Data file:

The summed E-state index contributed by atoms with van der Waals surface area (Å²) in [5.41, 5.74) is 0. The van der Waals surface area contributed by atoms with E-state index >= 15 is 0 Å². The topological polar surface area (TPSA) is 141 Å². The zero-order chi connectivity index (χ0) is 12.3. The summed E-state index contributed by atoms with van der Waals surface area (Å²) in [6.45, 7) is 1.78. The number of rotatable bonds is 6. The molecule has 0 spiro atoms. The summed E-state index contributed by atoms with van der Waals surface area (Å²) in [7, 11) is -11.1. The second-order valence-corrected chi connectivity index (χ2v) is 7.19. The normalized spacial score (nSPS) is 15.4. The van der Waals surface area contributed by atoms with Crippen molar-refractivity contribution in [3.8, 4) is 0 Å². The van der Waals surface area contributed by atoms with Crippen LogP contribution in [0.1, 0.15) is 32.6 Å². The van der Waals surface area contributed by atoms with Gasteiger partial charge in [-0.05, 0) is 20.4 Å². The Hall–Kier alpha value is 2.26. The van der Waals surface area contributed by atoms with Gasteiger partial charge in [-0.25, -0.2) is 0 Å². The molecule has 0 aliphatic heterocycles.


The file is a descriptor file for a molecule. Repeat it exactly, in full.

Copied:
The summed E-state index contributed by atoms with van der Waals surface area (Å²) in [5.41, 5.74) is 0. The van der Waals surface area contributed by atoms with E-state index >= 15 is 0 Å². The topological polar surface area (TPSA) is 141 Å². The zero-order chi connectivity index (χ0) is 12.3. The summed E-state index contributed by atoms with van der Waals surface area (Å²) in [6.45, 7) is 1.78. The number of rotatable bonds is 6. The molecule has 0 spiro atoms. The summed E-state index contributed by atoms with van der Waals surface area (Å²) in [7, 11) is -11.1. The second-order valence-corrected chi connectivity index (χ2v) is 7.19. The normalized spacial score (nSPS) is 15.4. The van der Waals surface area contributed by atoms with Crippen molar-refractivity contribution in [3.8, 4) is 0 Å². The van der Waals surface area contributed by atoms with Crippen LogP contribution in [0.1, 0.15) is 32.6 Å². The van der Waals surface area contributed by atoms with Gasteiger partial charge in [-0.05, 0) is 20.4 Å². The Hall–Kier alpha value is 2.26. The van der Waals surface area contributed by atoms with Gasteiger partial charge in [-0.25, -0.2) is 0 Å². The molecule has 0 aliphatic heterocycles.